Family Typical Owls (Strigidae)

Least Concern

Tawny Owl (Strix aluco)


French: Chouette hulotte German: Waldkauz Spanish: Cárabo común

Strix Aluco


, 1758,



Probably closely related to S. butleri; formerly considered to include latter as race. Has hybridized with S. uralensis#R. Until recently, included S. nivicolum (with ma and yamadae) as subspecies, which differs in having entirely different song (a double “huhu”, repeated with a space of several seconds, vs the two-stage “huuu (long pause) wu-hrrruuu” of aluco (4); considerably darker plumage (dark brown vs grey-brown, greatly reduced white admixed with grey) (2); markedly more strongly barred tail (2); overall similar size but shorter tail (160–192 mm vs 205–220 mm in published data) (at least 1). Geographical limits of races obscure; nominate aluco intergrades with siberiae, and sylvatica with sanctinicolai. Several additional races named, but considered probably not acceptable because of species’ considerable individual variation and polymorphy; populations from Iberia, Asia Minor and Middle East sometimes separated as clanceyi (included in sylvatica), those from SW Russia as volhyniae (now in nominate) and those from S Caspian as obscurata (subsumed within willkonskii). DNA barcoding shows strong genetic differences between the North African race mauritanica and the Iberian populations#R. Eight subspecies recognized.

Subspecies and Distribution
  • S. a. aluco Linnaeus, 1758 – N & E Europe E to W Russia (Ural Mts), S to Alps, Balkans and Black Sea.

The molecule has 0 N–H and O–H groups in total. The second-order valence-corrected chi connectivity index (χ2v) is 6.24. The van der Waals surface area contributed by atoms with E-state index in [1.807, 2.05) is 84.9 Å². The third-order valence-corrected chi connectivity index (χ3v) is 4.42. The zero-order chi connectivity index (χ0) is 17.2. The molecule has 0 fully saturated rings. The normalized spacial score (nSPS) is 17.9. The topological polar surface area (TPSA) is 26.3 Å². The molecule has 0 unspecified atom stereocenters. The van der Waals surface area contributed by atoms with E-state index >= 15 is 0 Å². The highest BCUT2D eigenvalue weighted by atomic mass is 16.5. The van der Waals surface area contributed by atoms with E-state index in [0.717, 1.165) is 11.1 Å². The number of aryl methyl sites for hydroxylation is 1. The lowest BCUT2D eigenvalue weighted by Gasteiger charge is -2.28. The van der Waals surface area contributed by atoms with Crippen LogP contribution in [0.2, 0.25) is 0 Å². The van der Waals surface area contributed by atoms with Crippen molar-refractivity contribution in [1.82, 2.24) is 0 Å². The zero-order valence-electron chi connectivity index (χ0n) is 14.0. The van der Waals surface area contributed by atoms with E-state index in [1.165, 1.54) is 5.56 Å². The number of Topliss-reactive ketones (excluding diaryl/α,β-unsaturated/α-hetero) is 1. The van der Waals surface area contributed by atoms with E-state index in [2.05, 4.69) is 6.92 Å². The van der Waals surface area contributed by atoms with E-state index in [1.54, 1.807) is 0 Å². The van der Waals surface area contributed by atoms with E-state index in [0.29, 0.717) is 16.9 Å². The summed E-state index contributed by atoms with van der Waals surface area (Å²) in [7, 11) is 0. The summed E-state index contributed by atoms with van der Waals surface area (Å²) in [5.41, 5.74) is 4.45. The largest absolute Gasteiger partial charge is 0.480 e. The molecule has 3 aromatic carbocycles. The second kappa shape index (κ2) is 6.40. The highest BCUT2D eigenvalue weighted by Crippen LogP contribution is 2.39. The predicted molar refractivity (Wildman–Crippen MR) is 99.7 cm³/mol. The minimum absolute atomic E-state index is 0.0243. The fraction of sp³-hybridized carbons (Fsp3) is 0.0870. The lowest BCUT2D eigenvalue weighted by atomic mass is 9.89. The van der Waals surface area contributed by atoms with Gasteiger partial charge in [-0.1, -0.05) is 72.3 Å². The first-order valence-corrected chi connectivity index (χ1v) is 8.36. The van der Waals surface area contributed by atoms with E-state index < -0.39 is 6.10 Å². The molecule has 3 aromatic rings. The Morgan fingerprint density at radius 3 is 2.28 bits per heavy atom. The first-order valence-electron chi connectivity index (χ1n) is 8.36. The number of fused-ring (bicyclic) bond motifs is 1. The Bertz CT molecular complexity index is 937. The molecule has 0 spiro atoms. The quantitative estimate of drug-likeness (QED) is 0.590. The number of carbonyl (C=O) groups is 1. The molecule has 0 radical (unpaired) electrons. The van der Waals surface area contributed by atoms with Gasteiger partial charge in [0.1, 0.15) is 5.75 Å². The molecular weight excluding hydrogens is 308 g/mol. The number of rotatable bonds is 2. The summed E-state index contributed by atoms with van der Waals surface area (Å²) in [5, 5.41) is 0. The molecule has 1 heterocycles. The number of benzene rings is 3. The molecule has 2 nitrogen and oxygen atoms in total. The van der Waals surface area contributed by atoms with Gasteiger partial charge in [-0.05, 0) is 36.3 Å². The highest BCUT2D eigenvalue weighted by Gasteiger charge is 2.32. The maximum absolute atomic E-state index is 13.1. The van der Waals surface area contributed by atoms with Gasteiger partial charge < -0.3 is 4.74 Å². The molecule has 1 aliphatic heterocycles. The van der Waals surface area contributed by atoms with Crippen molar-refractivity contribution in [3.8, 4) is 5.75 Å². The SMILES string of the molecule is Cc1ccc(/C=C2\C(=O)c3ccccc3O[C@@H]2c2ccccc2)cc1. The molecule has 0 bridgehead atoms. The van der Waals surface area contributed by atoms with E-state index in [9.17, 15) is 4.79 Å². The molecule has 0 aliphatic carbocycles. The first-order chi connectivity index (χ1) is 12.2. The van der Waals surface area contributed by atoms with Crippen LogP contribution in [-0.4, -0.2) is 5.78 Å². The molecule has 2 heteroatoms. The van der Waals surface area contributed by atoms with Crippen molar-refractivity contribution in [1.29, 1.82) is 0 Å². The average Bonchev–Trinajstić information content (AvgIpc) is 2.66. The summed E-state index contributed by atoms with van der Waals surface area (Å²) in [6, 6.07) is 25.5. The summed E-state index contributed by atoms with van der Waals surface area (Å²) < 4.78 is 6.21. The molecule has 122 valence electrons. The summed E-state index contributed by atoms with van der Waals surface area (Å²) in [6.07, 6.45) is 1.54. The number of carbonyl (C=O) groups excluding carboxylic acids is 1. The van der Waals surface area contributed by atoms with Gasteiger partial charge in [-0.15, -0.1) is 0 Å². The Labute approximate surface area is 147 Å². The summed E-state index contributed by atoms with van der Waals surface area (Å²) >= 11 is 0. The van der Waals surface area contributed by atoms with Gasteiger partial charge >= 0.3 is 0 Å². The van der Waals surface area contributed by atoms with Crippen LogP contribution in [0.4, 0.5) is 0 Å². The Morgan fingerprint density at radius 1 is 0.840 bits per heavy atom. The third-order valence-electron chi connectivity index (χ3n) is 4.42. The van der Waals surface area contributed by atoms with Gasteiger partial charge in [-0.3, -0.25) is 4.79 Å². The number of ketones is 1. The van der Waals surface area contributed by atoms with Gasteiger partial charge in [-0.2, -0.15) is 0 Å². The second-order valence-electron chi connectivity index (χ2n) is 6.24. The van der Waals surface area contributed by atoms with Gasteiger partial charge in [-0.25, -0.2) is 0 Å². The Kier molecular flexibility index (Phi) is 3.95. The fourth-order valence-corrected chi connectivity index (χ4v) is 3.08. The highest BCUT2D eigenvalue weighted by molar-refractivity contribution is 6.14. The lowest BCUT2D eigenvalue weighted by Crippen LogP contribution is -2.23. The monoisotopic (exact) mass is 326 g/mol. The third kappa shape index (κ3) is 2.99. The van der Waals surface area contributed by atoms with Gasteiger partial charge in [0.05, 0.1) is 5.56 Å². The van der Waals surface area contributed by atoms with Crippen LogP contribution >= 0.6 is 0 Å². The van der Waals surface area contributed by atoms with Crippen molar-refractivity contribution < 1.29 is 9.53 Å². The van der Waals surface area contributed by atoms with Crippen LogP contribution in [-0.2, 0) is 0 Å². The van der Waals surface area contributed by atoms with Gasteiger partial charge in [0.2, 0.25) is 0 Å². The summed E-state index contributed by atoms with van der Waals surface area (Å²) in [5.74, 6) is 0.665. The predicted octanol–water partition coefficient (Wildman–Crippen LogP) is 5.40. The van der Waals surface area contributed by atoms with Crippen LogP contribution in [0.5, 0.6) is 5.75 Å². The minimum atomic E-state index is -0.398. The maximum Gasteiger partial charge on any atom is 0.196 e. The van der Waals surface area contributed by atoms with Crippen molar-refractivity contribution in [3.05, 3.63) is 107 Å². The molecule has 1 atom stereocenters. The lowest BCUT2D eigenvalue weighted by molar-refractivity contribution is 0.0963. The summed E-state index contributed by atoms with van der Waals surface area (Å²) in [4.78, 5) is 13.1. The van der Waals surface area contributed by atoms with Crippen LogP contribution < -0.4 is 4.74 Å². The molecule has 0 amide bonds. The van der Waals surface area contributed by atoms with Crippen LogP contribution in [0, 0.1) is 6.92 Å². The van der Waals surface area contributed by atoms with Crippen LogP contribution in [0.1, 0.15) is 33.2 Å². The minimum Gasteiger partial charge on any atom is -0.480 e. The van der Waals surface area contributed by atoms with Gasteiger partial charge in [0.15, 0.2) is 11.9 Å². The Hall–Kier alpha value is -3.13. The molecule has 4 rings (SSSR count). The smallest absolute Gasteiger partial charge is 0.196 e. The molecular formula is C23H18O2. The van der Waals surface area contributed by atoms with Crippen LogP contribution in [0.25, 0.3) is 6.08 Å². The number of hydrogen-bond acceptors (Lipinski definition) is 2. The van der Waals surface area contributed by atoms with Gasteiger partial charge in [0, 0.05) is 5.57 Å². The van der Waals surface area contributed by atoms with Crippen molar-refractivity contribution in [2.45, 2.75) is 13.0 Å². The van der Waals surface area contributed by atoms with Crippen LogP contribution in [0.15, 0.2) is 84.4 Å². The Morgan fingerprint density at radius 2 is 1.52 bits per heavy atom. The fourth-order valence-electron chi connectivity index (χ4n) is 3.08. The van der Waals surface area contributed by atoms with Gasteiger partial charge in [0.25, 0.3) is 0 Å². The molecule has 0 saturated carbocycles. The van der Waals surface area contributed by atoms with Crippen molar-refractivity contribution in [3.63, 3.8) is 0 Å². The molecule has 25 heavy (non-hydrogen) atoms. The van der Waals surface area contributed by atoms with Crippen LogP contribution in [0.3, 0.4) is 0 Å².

• S. a. siberiae Dementiev, 1933 – from Ural Mts to W Siberia.
  • S. a. sylvatica Shaw, 1809 – Britain, W France and Iberia; probably this race also from S Italy and Greece E to W & C Turkey and Middle East.
  • S. a. mauritanica (Witherby, 1905) – NW Africa (Morocco to Tunisia).
  • S. a. willkonskii (Menzbier, 1896) – NE Turkey, Caucasus and NW Iran E to SW Turkmenistan.
  • S. a. sanctinicolai (Zarudny, 1905) – NE Iraq and W Iran.
  • S. a. harmsi (Zarudny, 1911) – S Kazakhstan S to Tajikistan (foothills of W Tien Shan and Pamir Mts).
  • S. a. biddulphi (Scully, 1881) – NE Afghanistan, N Pakistan and NW India.
  • Descriptive notes

    37–39 cm; wingspan 94–104 cm; male average 440 g, female average 553 g (nominate aluco). Medium-sized owl with noticeably stocky body, large and round... read more


    Long, quavering hoot, followed by faint monosyllable, a short pause, and then extended soft tremolo... read more


    Open and semi-open forest, woodland, farmland with trees, parks, larger gardens in villages and... read more

    Food and feeding

    Small mammals, from small rodents and shrews up to size of squirrels and young rabbits, and small birds up to size of pigeon; also... read more


    Season typically Feb–Jul; egg laying occasionally begins in late Jan. Monogamous (socially and genetically), pairs for life;... read more


    Resident. Breeding adults remain in territory all year. Juveniles disperse by late autumn, in... read more

    Status and conservation

    Not globally threatened (Least Concern). CITES II. Generally common throughout range. European population in mid-1990s estimated at c. 400,000–560,000 pairs, plus... read more

    Recommended citation

    Holt, D.W., Berkley, R., Deppe, C., Enríquez Rocha, P., Petersen, J.L., Rangel Salazar, J.L., Segars, K.P., Wood, K.L. & Marks, J.S. (2020). Tawny Owl (Strix aluco). In: del Hoyo, J., Elliott, A., Sargatal, J., Christie, D.A. & de Juana, E. (eds.). Handbook of the Birds of the World Alive. Lynx Edicions, Barcelona. (retrieved from on 7 April 2020).